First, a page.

Prepare to have your socks knocked off. There’s hardly a museum that doesn’t have some faceted gems on display, but more often they are a part of the exhibits on mineralogy. Why not have these cut stones displayed as art? Just like music or painting, to become a diamond cutter takes training and years of experience. Once in a while, you get to make history. Such is the feeling surrounding Graff Diamond’s Golden Empress.
The diamond was mined at Letšeng diamond mine, once a De Beers operation that is now owned by Gem Diamonds. The Letšeng mine has a solid history of producing many remarkable stones in its nearly 60 year history, including a high percentage of 10 carat plus stones. Their sparkling history includes the 601 carat Lesotho Brown in 1960 and the more recently mined 198 carat white diamond found in 2014. The mine has also produced four of the top 20 largest white diamonds on record. The mining company turned to Laurence Graff for the cutting duties, as Graff Diamonds previous analyzed and cut the Lesotho Promise, a 603 carat white diamond. It took months of painstaking work, but the Promise went on to deliver 26 flawless D colored diamonds.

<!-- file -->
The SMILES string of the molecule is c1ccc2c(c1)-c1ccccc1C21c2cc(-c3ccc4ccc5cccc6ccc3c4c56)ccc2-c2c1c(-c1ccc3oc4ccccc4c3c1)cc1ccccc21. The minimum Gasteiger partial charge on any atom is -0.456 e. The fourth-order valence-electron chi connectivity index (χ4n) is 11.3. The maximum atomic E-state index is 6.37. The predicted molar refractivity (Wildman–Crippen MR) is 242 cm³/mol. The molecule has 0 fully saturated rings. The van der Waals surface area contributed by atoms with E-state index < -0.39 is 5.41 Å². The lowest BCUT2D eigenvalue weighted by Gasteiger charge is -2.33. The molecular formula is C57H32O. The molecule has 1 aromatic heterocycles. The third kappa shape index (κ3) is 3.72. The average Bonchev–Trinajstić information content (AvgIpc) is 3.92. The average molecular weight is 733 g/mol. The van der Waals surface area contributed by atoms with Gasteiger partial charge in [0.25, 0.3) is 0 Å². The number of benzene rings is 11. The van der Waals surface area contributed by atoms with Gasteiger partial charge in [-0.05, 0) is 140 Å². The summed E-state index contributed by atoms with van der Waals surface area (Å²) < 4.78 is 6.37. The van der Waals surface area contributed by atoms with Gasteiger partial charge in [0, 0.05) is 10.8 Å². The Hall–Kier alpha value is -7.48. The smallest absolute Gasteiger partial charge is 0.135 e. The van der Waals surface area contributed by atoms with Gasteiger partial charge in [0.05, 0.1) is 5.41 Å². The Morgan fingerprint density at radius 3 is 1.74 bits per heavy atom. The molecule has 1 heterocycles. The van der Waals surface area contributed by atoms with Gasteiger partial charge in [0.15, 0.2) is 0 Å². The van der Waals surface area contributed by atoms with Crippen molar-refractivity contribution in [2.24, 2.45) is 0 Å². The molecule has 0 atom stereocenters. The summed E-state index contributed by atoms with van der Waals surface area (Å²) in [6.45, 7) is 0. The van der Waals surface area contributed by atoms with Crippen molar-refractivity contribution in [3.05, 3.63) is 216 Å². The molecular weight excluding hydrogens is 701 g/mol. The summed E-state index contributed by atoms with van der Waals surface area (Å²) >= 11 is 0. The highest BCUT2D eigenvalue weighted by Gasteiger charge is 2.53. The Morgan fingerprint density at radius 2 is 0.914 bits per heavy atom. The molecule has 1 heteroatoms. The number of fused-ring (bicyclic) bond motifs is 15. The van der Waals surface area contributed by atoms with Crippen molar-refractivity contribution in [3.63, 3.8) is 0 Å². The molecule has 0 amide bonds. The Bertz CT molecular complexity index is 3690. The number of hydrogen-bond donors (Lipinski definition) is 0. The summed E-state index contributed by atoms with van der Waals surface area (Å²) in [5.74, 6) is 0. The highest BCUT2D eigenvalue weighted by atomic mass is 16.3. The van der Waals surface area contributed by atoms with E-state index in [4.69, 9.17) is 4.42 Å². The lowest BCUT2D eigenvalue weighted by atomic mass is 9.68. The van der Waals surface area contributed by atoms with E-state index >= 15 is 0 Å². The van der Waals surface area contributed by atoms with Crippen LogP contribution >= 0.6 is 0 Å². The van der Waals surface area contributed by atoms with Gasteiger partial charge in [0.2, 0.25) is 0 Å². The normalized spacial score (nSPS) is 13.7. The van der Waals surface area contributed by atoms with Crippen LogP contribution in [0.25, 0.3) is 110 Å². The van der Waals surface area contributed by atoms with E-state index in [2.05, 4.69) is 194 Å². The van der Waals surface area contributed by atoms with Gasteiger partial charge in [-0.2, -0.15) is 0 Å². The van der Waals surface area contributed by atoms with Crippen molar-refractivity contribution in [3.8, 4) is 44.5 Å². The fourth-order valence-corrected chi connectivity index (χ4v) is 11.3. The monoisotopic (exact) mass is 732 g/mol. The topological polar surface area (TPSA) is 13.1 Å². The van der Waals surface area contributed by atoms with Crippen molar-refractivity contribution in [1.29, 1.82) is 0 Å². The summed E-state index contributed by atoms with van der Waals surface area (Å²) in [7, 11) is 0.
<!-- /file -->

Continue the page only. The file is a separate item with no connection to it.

The stone that would eventually come to be known as the Golden Empress was assessed by a team of experts well versed in the vagaries of cutting large stones. The cushion cut chosen for the principal stone was meant to use the large table to showcase the stone’s depth of color and faceted to provide a mesmerizing sight to whomever looks into its depths. Graff has a history with stunning colored stones, including the 47.39 carat yellow diamond, the Star of Bombay. Graff also is known for making daring repolishings of historic stones such as the Wittlesbach Blue. The skillset and the tools for cutting softer colored diamond are often different from those used on their colorless kin, with the table and the angles for the pavilion and crown facets being precisely calculated to allow maximum light to escape the stone. One false move, and the stone could be rendered worthless.
The 299 carat rough stone is enough to put it in the record books, but in partnership with Graff Diamonds, who has previously cut some of the most famous stones in the world, the Empress also acquired a group of ladies-in-waiting stones. Six pear cut and two brilliant cut stones were also carved from the huge rough, the largest of them a marquise cut weighing in at 21.34 carats. Not to be outdone, the cushion-cut Golden Empress set the bar with a finished weight of 132.55 carats, and a color rated as a Fancy Intense Yellow. As rare as diamonds are, one in ten thousand makes the Fancy Intense grade. The Empress has been set in a necklace of 31 other Fancy Intense yellow diamonds, because when it comes to diamonds of this quality, there is no such idea as too much of a good thing.
For more of Arpège Diamonds' "diamond-ography" see the links below: